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January 23, 2010
First Big 12 win won't come easy against Tigers
Nebraska head coach Doc Sadler has said all week it won't be any more difficult for the Huskers to get their first Big 12 Conference win on the road against Missouri than it would anywhere else in the league.
While that might be true to some degree, history seems to suggest otherwise.
There's no arguing that winning in Columbia, Mo., is one of the most difficult tasks in the Big 12, as the Tigers come into today's 5:05 p.m. tip boasting a 30-game home winning streak at Mizzou Arena.
The most recent home victory came in a 74-68 win over then-No. 12 Kansas State, and Missouri has won nine of its past 10 games after a rough start in non-conference play.
The good news for Nebraska is that despite the Tigers' recent domination at home, the Huskers have actually played fairly well in Columbia under Sadler. Since the 2005-06 season, NU is 2-2 at Missouri and has won two of the past three meetings there.
However, the most recent trip last season ended in a 70-47 blowout loss after Nebraska had just won three straight conference games, including a 58-55 upset win over No. 16 Texas.
"I like the way our guys are playing," Sadler said. "If we just shoot the basketball, I think that's what it all comes down to with us right now. If we would've shot the basketball against (Texas) A&M and Iowa State like we did against Kansas, I think we could realistically be 2-1."
Sadler said Nebraska would have to be nearly flawless with its ball security and shot selection if it were to have a legitimate chance of knocking off the Tigers tonight.
Despite losing all-conference forwards like Demarre Carroll and Leo Lyons and switching to a more guard-oriented lineup, Sadler said Missouri still presents tough challenges across the board, especially with its full-court press and transition offense.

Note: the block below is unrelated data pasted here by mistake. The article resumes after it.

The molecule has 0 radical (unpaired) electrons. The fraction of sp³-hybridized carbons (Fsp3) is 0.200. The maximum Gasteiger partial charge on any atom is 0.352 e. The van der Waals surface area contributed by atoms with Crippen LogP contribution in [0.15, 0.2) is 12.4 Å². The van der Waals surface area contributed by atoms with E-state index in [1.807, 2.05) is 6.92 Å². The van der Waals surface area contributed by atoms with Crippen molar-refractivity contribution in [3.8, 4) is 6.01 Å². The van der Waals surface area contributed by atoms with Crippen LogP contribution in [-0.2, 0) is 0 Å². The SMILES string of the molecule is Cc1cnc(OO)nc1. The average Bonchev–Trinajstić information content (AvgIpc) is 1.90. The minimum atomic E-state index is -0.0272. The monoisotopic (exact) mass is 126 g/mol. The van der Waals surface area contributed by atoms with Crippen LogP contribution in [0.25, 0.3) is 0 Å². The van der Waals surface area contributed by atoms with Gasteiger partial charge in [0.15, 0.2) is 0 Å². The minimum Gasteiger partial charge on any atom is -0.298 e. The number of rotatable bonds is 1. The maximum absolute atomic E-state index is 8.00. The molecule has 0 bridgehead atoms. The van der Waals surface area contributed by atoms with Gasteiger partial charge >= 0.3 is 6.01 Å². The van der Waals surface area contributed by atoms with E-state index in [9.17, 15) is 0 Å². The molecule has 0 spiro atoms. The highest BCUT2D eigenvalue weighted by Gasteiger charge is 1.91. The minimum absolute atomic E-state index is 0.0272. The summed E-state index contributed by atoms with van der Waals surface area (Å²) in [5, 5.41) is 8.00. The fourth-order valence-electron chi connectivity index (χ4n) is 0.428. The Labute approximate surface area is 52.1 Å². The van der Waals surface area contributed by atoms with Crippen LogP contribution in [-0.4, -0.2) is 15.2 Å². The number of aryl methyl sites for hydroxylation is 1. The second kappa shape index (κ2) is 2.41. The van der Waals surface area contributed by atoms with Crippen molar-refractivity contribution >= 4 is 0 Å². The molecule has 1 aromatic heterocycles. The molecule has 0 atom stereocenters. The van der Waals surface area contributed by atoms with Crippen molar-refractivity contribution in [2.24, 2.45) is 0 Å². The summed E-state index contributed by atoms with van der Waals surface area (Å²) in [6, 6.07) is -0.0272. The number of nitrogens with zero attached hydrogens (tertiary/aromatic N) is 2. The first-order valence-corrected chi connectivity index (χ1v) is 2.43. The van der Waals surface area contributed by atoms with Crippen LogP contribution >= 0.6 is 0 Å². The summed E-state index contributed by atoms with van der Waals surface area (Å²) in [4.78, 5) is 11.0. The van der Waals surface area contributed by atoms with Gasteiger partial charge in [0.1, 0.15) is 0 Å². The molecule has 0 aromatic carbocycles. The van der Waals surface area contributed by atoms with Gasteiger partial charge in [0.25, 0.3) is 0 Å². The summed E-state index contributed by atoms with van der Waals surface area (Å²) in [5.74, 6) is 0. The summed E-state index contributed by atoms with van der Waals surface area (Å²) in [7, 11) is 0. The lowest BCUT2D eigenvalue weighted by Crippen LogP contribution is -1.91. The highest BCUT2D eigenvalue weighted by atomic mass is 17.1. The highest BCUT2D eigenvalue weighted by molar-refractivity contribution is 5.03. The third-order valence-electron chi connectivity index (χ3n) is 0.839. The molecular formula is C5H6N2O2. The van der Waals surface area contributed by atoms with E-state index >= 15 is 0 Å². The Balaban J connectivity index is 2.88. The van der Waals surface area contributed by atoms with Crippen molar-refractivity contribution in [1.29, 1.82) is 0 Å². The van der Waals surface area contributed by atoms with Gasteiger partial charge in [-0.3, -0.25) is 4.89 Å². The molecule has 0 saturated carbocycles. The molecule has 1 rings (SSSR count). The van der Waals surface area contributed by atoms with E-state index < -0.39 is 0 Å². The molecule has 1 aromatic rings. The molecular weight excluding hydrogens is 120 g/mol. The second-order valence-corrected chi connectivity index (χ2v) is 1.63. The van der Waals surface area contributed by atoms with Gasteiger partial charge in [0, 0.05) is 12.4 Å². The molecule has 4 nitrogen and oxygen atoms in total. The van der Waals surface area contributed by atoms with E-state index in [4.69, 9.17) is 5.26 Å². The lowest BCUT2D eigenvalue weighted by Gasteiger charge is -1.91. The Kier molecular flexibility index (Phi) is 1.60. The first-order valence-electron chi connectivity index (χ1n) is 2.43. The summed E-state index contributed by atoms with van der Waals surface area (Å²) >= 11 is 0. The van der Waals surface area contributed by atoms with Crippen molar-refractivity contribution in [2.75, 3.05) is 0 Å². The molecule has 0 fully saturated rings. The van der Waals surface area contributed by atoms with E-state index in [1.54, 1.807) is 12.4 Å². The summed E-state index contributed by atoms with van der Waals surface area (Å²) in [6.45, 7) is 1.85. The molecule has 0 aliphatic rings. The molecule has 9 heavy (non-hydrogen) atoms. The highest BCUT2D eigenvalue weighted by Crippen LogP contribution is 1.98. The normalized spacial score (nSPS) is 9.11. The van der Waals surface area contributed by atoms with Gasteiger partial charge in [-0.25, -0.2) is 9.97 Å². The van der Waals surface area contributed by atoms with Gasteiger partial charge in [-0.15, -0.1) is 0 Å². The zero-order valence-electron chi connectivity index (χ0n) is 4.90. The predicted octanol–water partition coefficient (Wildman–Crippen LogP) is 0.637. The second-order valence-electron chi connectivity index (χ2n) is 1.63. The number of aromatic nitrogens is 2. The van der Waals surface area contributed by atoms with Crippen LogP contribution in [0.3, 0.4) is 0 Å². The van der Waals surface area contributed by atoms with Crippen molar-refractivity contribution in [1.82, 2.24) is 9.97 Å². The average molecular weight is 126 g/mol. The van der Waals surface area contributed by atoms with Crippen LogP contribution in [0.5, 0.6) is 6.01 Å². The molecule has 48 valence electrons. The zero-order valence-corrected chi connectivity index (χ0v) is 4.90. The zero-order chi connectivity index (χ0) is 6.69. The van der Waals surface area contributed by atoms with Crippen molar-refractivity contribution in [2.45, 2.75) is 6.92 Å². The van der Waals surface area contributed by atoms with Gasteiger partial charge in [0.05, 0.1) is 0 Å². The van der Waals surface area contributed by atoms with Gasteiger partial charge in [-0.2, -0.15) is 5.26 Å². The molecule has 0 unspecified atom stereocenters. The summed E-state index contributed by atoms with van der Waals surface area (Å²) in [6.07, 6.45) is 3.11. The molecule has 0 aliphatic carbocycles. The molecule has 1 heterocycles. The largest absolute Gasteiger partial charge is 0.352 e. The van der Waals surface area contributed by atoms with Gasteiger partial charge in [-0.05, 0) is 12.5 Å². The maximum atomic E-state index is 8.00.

"I don't know that you change your style, but you've just got to take care of the basketball," he said. "Obviously that's a priority against Missouri. They do what they do, and you must understand it. Going on the road, you definitely don't want to try and get into a game playing it the way they want to play it, especially down there."
Sadler has relayed that message to his team the past week, and even though this will be the first taste of Missouri for the majority of NU's roster, the Huskers seem to have a pretty good idea of what it's going to take to pull off a victory.
"One thing we have to do is control the game," sophomore guard Brandon Richardson said. "It's hard to run with that team. If you go in there and think you're going to try and outscore them, that's practically impossible. We have to play your game, slow the game down and take open shots. If you get in an up-and-down game with them, it's going to be a tough 40 minutes.
"You can't have rushed shots. You have to let the game come to you."
WHAT TO WATCH FOR:
One of the most glaring holes in Nebraska's performances the past three games has been in its free throw shooting. In their three Big 12 losses, the Huskers have shot a total of 38 free throws, making just 23 (60 percent). To put that in perspective, Missouri shot 43 and 41 free throws in their two conference wins over Kansas State and Texas Tech, respectively. On the other hand, the Tigers were just 10-of-14 from the charity stripe in last week's loss to Oklahoma, meaning the Huskers' best chance of an upset is to get to the line, make their free throws and stay out of foul trouble on the other end.
WHO'S HOT FOR THE HUSKERS:
Senior guard Ryan Anderson leads the team with 11.8 points per game, but his presence in the rebounding department has been almost as valuable. With a team-high 5.0 rebounds per game, Anderson moved into NU's top-10 all-time list in career rebounds following last week's loss to Iowa State. His eight boards against the Cyclones made him the 24th Husker ever to join the 500-rebound club, and he has a chance to move into the school's top-10 by the end of the season.
WHO'S HOT FOR THE TIGERS:
He's not even a starter, but sophomore forward Laurence Bowers has been one of Missouri's most productive players, especially since the start of Big 12 play. Bowers is second on the team in scoring in league games (12.7), and is first in rebounding (9.0), blocked shots (3.0), field goal percentage (.609), 3-point percentage (.667) and also ranks fifth in steals (1.3).